After months of rumours, the Automobile Club d’Italia (ACI) and WSK Promotion have finally confirmed a three-round calendar for the first season of Euro 4, their new Formula 4 championship.
The inaugural event will take place at Mugello on July 7-9, followed by Monza on September 15-17, with the finale at Barcelona on October 20-22.
The Italian rounds will be on the Formula Regional European Championship support bill, with the Barcelona event supporting Euroformula.
Run to the same technical specifications as the Italian F4 championship, the series will use Tatuus T-421 chassis, powered by Autotecnica’s 1.4-litre Abarth-branded engine, and Pirelli tyres.
Each round will comprise three races, each last 30 minutes plus one lap, replicating Italian F4’s standard format, although if the entry list exceeds grid capacity and a three heats-and-a-final format is used, race length is reduced to 25 minutes plus one lap.
Points will be awarded using the same allocation as in Formula 1, with 25 points for the winner, down to a single point for tenth place, but with an interesting twist – double points will be awarded for all three races in Barcelona.
The choice of FIA Grade I circuits, allied to the decision limiting Euro 4 to a maximum of 38 entries, with two to six cars allowed per team, should ensure that circuit capacity is not exceeded and the three-race format is used..
In recent years top teams such as Prema and Van Amersfoort Racing have run full Italian campaigns, supplemented by ad hoc rounds of Germany’s ADAC F4 championship – and occassionally full campaigns when they have been in title contention.
Luca De Donno, boss of Euro 4 promoter WSK Promotion, explained to Formula Scout: “The teams need a minimum of 10 rounds. This year the F4 German championship won’t start, and therefore this is the best moment to introduce this championship.”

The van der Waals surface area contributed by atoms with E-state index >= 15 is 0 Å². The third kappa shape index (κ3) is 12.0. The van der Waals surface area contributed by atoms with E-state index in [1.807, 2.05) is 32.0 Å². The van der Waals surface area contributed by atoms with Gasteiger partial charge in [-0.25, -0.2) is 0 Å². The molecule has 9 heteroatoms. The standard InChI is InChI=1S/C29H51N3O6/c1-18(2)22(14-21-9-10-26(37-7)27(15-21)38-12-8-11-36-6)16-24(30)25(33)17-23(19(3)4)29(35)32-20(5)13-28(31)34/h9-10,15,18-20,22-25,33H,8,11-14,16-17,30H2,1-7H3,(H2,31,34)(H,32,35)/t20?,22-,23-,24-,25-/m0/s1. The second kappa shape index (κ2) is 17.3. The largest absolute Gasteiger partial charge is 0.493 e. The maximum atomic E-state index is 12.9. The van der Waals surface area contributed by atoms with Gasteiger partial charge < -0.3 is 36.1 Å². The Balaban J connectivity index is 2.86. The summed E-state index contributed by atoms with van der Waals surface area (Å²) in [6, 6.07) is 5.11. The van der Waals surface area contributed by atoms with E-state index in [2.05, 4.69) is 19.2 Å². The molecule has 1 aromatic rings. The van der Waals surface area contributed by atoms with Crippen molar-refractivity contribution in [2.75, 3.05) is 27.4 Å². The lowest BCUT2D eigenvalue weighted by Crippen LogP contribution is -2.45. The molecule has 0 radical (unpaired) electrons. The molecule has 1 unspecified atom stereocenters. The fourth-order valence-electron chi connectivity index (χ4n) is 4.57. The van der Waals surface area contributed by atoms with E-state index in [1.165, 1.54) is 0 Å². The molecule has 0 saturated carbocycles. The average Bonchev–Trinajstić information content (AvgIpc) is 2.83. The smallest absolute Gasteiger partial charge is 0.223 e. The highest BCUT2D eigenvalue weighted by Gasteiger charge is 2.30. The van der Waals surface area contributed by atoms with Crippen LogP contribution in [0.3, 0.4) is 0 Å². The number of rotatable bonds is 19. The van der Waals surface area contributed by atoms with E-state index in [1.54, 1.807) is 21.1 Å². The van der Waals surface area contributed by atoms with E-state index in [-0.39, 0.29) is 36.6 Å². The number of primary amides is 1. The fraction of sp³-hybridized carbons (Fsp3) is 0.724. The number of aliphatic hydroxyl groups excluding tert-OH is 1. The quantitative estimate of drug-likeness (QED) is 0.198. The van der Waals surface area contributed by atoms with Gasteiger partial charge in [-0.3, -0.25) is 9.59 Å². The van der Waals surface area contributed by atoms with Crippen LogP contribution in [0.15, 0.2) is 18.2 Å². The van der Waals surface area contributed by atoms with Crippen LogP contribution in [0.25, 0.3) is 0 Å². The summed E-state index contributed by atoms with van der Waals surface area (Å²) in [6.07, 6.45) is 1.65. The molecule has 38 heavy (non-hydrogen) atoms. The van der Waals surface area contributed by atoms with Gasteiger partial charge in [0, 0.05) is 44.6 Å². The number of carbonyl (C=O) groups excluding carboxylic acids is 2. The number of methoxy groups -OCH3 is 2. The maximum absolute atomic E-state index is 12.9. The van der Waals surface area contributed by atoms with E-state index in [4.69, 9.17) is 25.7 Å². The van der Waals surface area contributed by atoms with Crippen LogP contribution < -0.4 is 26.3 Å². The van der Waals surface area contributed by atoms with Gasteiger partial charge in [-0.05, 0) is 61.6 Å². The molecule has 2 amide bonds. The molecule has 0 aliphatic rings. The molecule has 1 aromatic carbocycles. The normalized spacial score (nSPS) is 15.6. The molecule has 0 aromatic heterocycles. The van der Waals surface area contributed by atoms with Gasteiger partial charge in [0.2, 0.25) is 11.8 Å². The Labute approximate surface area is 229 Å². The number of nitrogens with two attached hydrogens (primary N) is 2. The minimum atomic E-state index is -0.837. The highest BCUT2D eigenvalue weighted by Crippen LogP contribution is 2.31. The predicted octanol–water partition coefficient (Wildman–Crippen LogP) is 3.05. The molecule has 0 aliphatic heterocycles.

In addition: “We need another championship with an international DNA, as national championships are limited to two rounds outside the home country. With Euro 4 it is possible to organise in the future more races outside of Italy.”
Reaction has generally been positive, with VAR’s CEO Rob Niessink telling Formula Scout that the team already has very strong interest from drivers to participate.
De Donno expects “the majority of teams” from Italian F4 to take part and, in addition, confirms that he is currently in talks with three teams from elsewhere, including two from Britain.
Andreas Jenzer, owner of the eponymous Jenzer Motorsport team, feels an opportunity had been missed to make the championship truly European.
“Why don’t we run at Silverstone?” he asked rhetorically. “Then we could get more British teams competing as well.”
As De Donno makes clear that this is his intention, potentially running three races outside Italy and only one domestic round. But “it is step-by-step, we need to find the correct balance for this season”.
“[For the future], the maximum number of rounds is four or five. Not more. Because not all teams and drivers have the budget for more races [in addition to seven rounds of Italian F4].”